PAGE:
Please use this identifier to cite or link to this item: http://hdl.handle.net/10397/10038
Title: Recent progress in CFD modelling of wind field and pollutant transport in street canyons
Authors: Li, XX
Liu, CH
Leung, DYC
Lam, KM
Keywords: Eulerian dispersion model
k - ε turbulence model
Lagrangian particle dispersion model (LPDM)
Large-eddy simulation (LES)
Photochemical reactions
Thermal effects
Issue Date: 2006
Publisher: Pergamon Press
Source: Atmospheric environment, 2006, v. 40, no. 29, p. 5640-5658 How to cite?
Journal: Atmospheric environment 
Abstract: With rapid development in computer hardware and numerical algorithms, computational fluid dynamics (CFD) techniques are widely utilized to study the wind field and pollutant transport in urban street canyons. The recent advancements and achievements in street-canyon pollution research using mathematical modelling approaches are reviewed in this paper. The standard, renormalized-group (RNG), and realizable k - ε{lunate} turbulence closure schemes are the most commonly used Reynolds-averaged Navier-Stokes (RANS) models in street-canyon flow research, including the studies on the effects of street-canyon aspect ratio, building configuration, ambient wind direction, inflow turbulence intensities, vehicle-induced turbulence, and thermal stratifications. Another approach to turbulence simulation inside street canyons is large-eddy simulation (LES) which can handle a broad range of turbulent motions in a transient manner. These two approaches have their merits and the choice between them will be a compromise between accuracy and cost. Several guidelines on this choice as well as some comments on the 2D and 3D CFD simulations are given. The outputs from wind field models can be used with pollutant transport models to calculate the pollutant distribution inside street canyons. The most commonly employed pollutant transport models include Lagrangian, Eulerian, and Lagrangian/Eulerian hybrid models. The advantages and shortcomings of these models are summarized. Several other modelling concerns, such as chemically reactive pollutant dispersion and boundary conditions treatment, are also discussed.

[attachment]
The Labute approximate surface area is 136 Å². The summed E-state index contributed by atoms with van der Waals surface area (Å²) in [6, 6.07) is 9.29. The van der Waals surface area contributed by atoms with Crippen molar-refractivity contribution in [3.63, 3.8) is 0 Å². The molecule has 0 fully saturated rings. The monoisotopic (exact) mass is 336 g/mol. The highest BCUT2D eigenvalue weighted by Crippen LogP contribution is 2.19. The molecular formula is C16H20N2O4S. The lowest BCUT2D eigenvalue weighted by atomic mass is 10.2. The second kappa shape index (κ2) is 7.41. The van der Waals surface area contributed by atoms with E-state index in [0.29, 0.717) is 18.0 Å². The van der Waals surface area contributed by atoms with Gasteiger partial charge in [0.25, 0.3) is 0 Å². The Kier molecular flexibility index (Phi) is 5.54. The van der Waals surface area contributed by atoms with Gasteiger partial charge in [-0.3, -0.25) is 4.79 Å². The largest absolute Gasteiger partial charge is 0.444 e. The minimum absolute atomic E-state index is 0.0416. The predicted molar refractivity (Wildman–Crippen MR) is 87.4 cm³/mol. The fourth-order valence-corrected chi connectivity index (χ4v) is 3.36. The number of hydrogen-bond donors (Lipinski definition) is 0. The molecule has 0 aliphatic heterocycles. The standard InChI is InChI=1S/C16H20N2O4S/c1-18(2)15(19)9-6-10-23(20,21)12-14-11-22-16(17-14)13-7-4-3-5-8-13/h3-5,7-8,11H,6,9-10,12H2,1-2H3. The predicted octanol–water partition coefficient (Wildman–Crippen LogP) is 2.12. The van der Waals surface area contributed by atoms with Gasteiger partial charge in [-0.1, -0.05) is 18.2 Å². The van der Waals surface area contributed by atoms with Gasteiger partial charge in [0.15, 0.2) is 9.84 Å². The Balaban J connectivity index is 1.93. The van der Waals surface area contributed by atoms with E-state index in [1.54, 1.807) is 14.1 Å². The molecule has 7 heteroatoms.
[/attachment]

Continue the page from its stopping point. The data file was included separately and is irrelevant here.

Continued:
URI: http://hdl.handle.net/10397/10038
ISSN: 1352-2310
EISSN: 1873-2844
DOI: 10.1016/j.atmosenv.2006.04.055
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